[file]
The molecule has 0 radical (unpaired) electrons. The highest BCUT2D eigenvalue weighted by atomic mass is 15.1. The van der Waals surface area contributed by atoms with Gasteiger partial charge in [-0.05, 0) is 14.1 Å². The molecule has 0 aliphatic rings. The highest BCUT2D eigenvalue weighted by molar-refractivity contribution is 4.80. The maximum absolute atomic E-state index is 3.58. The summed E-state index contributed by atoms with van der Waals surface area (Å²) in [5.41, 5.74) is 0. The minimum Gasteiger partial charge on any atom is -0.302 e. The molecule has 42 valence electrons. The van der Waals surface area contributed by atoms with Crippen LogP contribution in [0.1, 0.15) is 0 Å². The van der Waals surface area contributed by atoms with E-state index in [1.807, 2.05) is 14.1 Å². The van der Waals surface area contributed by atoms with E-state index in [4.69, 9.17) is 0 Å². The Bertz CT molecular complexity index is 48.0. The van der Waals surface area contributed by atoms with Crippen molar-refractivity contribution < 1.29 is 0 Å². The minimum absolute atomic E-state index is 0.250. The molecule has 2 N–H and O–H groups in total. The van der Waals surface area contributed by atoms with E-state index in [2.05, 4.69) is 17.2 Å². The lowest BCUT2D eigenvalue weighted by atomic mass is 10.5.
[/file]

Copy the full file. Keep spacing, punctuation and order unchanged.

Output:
The molecule has 0 radical (unpaired) electrons. The highest BCUT2D eigenvalue weighted by atomic mass is 15.1. The van der Waals surface area contributed by atoms with Gasteiger partial charge in [-0.05, 0) is 14.1 Å². The molecule has 0 aliphatic rings. The highest BCUT2D eigenvalue weighted by molar-refractivity contribution is 4.80. The maximum absolute atomic E-state index is 3.58. The summed E-state index contributed by atoms with van der Waals surface area (Å²) in [5.41, 5.74) is 0. The minimum Gasteiger partial charge on any atom is -0.302 e. The molecule has 42 valence electrons. The van der Waals surface area contributed by atoms with Crippen LogP contribution in [0.1, 0.15) is 0 Å². The van der Waals surface area contributed by atoms with E-state index in [1.807, 2.05) is 14.1 Å². The van der Waals surface area contributed by atoms with E-state index in [4.69, 9.17) is 0 Å². The Bertz CT molecular complexity index is 48.0. The van der Waals surface area contributed by atoms with Crippen molar-refractivity contribution < 1.29 is 0 Å². The minimum absolute atomic E-state index is 0.250. The molecule has 2 N–H and O–H groups in total. The van der Waals surface area contributed by atoms with E-state index in [2.05, 4.69) is 17.2 Å². The lowest BCUT2D eigenvalue weighted by atomic mass is 10.5.